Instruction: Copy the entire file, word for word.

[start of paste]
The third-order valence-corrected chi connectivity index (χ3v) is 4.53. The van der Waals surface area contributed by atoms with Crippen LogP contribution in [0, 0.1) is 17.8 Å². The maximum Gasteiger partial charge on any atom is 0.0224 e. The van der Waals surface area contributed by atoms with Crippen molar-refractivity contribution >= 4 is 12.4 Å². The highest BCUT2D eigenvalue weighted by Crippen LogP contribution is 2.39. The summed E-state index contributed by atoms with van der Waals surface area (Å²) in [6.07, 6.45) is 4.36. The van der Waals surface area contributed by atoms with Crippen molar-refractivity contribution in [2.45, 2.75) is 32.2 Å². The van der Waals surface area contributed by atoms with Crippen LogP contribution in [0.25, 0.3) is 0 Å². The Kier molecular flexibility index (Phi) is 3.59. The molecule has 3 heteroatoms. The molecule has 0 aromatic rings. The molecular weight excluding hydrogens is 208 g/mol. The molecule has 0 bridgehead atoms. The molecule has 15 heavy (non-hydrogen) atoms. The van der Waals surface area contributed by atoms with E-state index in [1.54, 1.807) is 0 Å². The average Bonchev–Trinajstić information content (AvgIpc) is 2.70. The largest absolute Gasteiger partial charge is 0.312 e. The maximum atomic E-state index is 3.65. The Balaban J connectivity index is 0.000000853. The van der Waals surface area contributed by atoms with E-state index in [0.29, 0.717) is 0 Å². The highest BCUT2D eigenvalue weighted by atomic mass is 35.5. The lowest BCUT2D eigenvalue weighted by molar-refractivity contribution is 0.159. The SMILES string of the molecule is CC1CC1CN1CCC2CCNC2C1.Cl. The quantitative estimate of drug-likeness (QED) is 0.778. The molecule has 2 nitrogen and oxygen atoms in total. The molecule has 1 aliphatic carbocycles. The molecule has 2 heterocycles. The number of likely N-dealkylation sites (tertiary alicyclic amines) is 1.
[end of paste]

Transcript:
The third-order valence-corrected chi connectivity index (χ3v) is 4.53. The van der Waals surface area contributed by atoms with Crippen LogP contribution in [0, 0.1) is 17.8 Å². The maximum Gasteiger partial charge on any atom is 0.0224 e. The van der Waals surface area contributed by atoms with Crippen molar-refractivity contribution >= 4 is 12.4 Å². The highest BCUT2D eigenvalue weighted by Crippen LogP contribution is 2.39. The summed E-state index contributed by atoms with van der Waals surface area (Å²) in [6.07, 6.45) is 4.36. The van der Waals surface area contributed by atoms with Crippen molar-refractivity contribution in [2.45, 2.75) is 32.2 Å². The van der Waals surface area contributed by atoms with Crippen LogP contribution in [0.25, 0.3) is 0 Å². The Kier molecular flexibility index (Phi) is 3.59. The molecule has 3 heteroatoms. The molecule has 0 aromatic rings. The molecular weight excluding hydrogens is 208 g/mol. The molecule has 0 bridgehead atoms. The molecule has 15 heavy (non-hydrogen) atoms. The van der Waals surface area contributed by atoms with E-state index in [1.54, 1.807) is 0 Å². The average Bonchev–Trinajstić information content (AvgIpc) is 2.70. The largest absolute Gasteiger partial charge is 0.312 e. The maximum atomic E-state index is 3.65. The Balaban J connectivity index is 0.000000853. The van der Waals surface area contributed by atoms with E-state index in [0.29, 0.717) is 0 Å². The highest BCUT2D eigenvalue weighted by atomic mass is 35.5. The lowest BCUT2D eigenvalue weighted by molar-refractivity contribution is 0.159. The SMILES string of the molecule is CC1CC1CN1CCC2CCNC2C1.Cl. The quantitative estimate of drug-likeness (QED) is 0.778. The molecule has 2 nitrogen and oxygen atoms in total. The molecule has 1 aliphatic carbocycles. The molecule has 2 heterocycles. The number of likely N-dealkylation sites (tertiary alicyclic amines) is 1.